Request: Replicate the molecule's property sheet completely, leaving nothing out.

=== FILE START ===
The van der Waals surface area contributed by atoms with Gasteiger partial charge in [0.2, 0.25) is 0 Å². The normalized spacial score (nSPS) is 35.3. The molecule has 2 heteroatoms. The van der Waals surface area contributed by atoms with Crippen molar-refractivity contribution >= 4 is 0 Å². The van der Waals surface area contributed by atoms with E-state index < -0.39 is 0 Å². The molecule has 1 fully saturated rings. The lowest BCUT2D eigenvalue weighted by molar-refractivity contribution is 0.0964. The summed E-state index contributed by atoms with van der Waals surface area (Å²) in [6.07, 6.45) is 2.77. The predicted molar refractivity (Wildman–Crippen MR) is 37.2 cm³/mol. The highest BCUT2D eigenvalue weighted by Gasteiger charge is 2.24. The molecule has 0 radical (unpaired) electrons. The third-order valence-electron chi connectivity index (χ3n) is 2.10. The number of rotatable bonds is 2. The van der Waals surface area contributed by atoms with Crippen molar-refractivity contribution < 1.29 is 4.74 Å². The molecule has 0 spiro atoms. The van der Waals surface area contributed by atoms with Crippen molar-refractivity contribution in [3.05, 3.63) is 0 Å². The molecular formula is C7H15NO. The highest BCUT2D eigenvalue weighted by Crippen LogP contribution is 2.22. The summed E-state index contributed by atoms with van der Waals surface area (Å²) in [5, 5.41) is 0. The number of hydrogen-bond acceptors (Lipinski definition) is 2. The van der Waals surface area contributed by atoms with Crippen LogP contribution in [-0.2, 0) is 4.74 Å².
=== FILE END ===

The van der Waals surface area contributed by atoms with Gasteiger partial charge in [0.2, 0.25) is 0 Å². The normalized spacial score (nSPS) is 35.3. The molecule has 2 heteroatoms. The van der Waals surface area contributed by atoms with Crippen molar-refractivity contribution >= 4 is 0 Å². The van der Waals surface area contributed by atoms with E-state index < -0.39 is 0 Å². The molecule has 1 fully saturated rings. The lowest BCUT2D eigenvalue weighted by molar-refractivity contribution is 0.0964. The summed E-state index contributed by atoms with van der Waals surface area (Å²) in [6.07, 6.45) is 2.77. The predicted molar refractivity (Wildman–Crippen MR) is 37.2 cm³/mol. The highest BCUT2D eigenvalue weighted by Gasteiger charge is 2.24. The molecule has 0 radical (unpaired) electrons. The third-order valence-electron chi connectivity index (χ3n) is 2.10. The number of rotatable bonds is 2. The van der Waals surface area contributed by atoms with Crippen molar-refractivity contribution < 1.29 is 4.74 Å². The molecule has 0 spiro atoms. The van der Waals surface area contributed by atoms with Crippen molar-refractivity contribution in [3.05, 3.63) is 0 Å². The molecular formula is C7H15NO. The highest BCUT2D eigenvalue weighted by Crippen LogP contribution is 2.22. The summed E-state index contributed by atoms with van der Waals surface area (Å²) in [5, 5.41) is 0. The number of hydrogen-bond acceptors (Lipinski definition) is 2. The van der Waals surface area contributed by atoms with Crippen LogP contribution in [-0.2, 0) is 4.74 Å².